Mols-Mortensen A.,University of New Hampshire | Neefus C.D.,University of New Hampshire | Nielsen R.,The Natural History Museum of Denmark | Gunnarsson K.,Iceland Marine Research Institute | And 3 more authors.
European Journal of Phycology | Year: 2012

Foliose species of the Bangiales (Porphyra sensu lato) have a long history of study in the N Atlantic, but there are still regions, especially in the northern parts of the N Atlantic that need more attention. A molecular study using rbcL and cox1 sequences was undertaken to assess the diversity of foliose Bangiales species in Iceland and the Faroe Islands. Herbarium collections from the intertidal and subtidal of Iceland (summer and winter) and the Faroe Islands (all seasons) revealed a total of 13 species (11 common to both areas), which were referred to four of the genera recognized in a recent two-gene global phy-logeny. Boreophyllum birdiae, Porphyra dioica, P. linearis, P. purpurea, P. umbilicalis, Pyropia 'leucosticta' A, Pyropia njordii Mols-Mortensen, J. Brodie & Neefus, sp. nov., Wildemania amplissima and W. miniata were common to both areas, while Pyropia thulaea and Wildemania abyssicola (Kjellman) A. Mols-Mortensen & J. Brodie, comb. nov. (=Porphyra abyssicola Kjellman) were reported from Iceland but not from the Faroe Islands; Porphyra sp. FO and Pyropia elongata were reported from the Faroe Islands but not from Iceland. Boreophyllum birdiae is reported for the first time for Iceland and Porphyra sp. FO is reported for the first time for the Faroe Islands. Pyropia njordii is described from the Faroe Islands and is also recorded for Iceland, Greenland, New England, USA and Nova Scotia, Canada. A total of 25 foliose Bangiales species are now reported from the N Atlantic and these results demonstrate the importance of investigating as many areas as possible to reach a more complete understanding of species diversity and distribution. © 2012 British Phycological Society. Source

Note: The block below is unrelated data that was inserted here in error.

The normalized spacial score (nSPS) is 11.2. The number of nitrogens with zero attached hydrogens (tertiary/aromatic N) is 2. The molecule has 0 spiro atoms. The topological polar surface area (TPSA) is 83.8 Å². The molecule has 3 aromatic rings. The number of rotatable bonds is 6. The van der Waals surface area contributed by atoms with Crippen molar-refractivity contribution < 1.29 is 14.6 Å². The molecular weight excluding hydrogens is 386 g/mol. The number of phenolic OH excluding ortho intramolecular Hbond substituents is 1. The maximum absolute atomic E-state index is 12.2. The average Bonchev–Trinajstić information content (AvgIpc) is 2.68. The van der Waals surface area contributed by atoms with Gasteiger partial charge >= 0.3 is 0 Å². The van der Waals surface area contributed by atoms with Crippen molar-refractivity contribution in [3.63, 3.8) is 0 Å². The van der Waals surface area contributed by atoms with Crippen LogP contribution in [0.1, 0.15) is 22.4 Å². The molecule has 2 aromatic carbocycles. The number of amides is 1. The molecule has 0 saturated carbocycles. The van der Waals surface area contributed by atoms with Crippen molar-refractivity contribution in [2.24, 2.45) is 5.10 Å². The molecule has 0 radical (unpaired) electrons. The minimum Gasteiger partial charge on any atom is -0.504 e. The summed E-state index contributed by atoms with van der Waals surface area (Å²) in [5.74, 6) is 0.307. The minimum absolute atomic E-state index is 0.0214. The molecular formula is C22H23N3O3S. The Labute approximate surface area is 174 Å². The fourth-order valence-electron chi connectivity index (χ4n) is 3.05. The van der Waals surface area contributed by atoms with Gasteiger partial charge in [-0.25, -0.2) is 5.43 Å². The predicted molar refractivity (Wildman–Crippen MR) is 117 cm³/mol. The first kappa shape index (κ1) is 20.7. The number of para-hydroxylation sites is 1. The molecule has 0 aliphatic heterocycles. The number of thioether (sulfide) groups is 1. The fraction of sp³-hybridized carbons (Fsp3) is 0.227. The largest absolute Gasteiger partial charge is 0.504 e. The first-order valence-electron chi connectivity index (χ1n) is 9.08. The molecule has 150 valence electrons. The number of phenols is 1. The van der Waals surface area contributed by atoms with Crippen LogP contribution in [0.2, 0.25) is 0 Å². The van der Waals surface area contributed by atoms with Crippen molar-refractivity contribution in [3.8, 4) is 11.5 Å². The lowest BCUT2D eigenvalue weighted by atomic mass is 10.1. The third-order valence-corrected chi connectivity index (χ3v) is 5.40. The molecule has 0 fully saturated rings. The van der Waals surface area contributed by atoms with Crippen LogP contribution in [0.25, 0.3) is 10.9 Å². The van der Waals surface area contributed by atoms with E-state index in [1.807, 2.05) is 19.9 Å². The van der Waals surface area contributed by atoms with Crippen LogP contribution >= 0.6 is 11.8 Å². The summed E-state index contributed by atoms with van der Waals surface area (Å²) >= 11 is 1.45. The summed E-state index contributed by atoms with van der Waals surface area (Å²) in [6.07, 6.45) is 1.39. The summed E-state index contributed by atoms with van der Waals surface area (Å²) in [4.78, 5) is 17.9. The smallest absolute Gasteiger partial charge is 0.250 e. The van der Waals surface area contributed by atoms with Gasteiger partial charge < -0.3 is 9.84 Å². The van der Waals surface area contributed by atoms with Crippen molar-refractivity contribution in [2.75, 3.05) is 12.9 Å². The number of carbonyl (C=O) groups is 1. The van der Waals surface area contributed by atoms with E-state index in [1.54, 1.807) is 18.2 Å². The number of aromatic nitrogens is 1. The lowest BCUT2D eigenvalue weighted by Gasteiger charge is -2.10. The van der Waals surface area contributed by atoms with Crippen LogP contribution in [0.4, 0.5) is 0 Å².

Discover hidden collaborations